Neo-Stoic Alternatives, c. 1400-2004: The Greater Apes

J. Perl

Research output: Contribution to journalArticlepeer-review


All "primates are willing to sacrifice for the cause of justice." Or so a recent article in Newsweek begins. It would be nice to regard altruism as an inborn trait of monkeys—the trait seems tenuous among the greater apes—so I read both the Newsweek article and the scientific paper that had made the news. The former concluded, on the basis of the latter, that we should not view the pursuit of justice among Homo sapiens as "a patina of culture slapped onto the human animal... forever on the verge of reverting to the natural state of brute selfishness." "Many economists," Newsweek has noticed, argue that "human motives... come down to one thing: self-interest." Whereas primatologists have now shown that humans share "an inborn sense of justice" with brown capuchin monkeys. The scientific paper, which appeared in Nature, claims that (1) a "'sense of fairness' is probably a human universal" and (2) "inequity aversion may not be uniquely human." But what the research in question demonstrates is not what the primatologists and reporters want to claim. Brown capuchin monkeys (Cebus apella) "dislike inequity"—but when, under what circumstances? When "a partner gets a better deal." If a monkey's experimental partner receives a reward perceived as [End Page 214] "more attractive" (a grape rather than a cucumber) for the same, for a lesser, or for no effort at all, a capuchin tends to refuse the inferior reward. In other words, all primates experience spite. If Newsweek assumes that spite—a feeling immature even on playgrounds—is the equivalent of fairness or justice, it is probable that the assumption is widespread. And the conclusion reached in the primatologists' paper indicates there are scientists who think likewise: People judge fairness based both on the distribution of gains and on the possible alternatives to a given outcome. Capuchin monkeys, too, seem to measure reward in relative terms, comparing their own rewards with those available, and their own efforts with those of others. They respond negatively to previously acceptable rewards if the partner gets a better deal. Although our data cannot elucidate the precise motivations underlying these responses, one possibility is that monkeys, similarly to humans, are guided by social emotions. These emotions, known as "passions" by economists, guide human reactions to the efforts, gains, losses and attitudes of others. Clearly if these reactions evolved to promote long-term human cooperation, they may exist in other animals as well. The "social emotions... known as 'passions' by economists" promote cooperation only if cooperation is defined as business (and only if by partner we mean business partner): the world as bazaar or bourse. But if the world is not an economics department, if loss and profit are of small account, reward and punishment beside the point—then what? When I saw the headline in Newsweek, I was expecting to read that monkeys, under experimental conditions, refused rewards when other monkeys were not rewarded fairly. How else could a phrase so grand as "sacrifice for the cause of justice" be applied? How could "inequity aversion" mean anything but aversion to inequities perpetrated against not-me or not-us? Defending my rights or the rights of my clan is not a defense of those rights per se or of any other "cause"; it is an assertion of self-interest, a declaration of rivalry with some other. What the primatologists' study shows is that each capuchin is, like any human, so convinced of its solar centrality that it will defend its rights—rights established, in this experiment, by a passing exposure to grape-rewards—to the point of self-inflicted harm. Justice may be done when equity is done or restored to me, mine, or ours; but a just person is one who behaves justly toward others. Just is not applicable to one who exacts or demands equity for him or herself, for his or her...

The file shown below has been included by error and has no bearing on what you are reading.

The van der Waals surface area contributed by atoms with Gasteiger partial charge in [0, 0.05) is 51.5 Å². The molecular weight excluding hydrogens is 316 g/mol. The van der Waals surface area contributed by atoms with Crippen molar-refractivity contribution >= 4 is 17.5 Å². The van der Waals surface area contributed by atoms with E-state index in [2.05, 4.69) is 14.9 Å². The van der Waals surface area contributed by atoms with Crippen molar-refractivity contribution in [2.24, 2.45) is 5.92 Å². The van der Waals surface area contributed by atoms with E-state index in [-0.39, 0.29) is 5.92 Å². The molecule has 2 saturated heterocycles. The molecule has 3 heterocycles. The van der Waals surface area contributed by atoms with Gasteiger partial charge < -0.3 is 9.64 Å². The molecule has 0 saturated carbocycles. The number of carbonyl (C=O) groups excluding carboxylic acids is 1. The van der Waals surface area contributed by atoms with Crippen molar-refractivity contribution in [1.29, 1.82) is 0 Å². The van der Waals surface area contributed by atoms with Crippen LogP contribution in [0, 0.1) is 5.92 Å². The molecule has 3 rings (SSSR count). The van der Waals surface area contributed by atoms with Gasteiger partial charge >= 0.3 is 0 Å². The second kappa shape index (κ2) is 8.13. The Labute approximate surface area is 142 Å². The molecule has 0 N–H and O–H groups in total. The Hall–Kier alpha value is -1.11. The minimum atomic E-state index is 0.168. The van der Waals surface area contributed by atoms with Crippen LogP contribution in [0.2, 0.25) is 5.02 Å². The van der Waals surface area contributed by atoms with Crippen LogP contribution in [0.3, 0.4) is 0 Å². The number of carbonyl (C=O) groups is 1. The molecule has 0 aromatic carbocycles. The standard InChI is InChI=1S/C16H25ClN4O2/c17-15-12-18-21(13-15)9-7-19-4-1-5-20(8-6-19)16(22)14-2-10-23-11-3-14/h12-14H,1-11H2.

Original languageAmerican English
Pages (from-to)214-219
JournalCommon Knowledge
Issue number2
StatePublished - 2004


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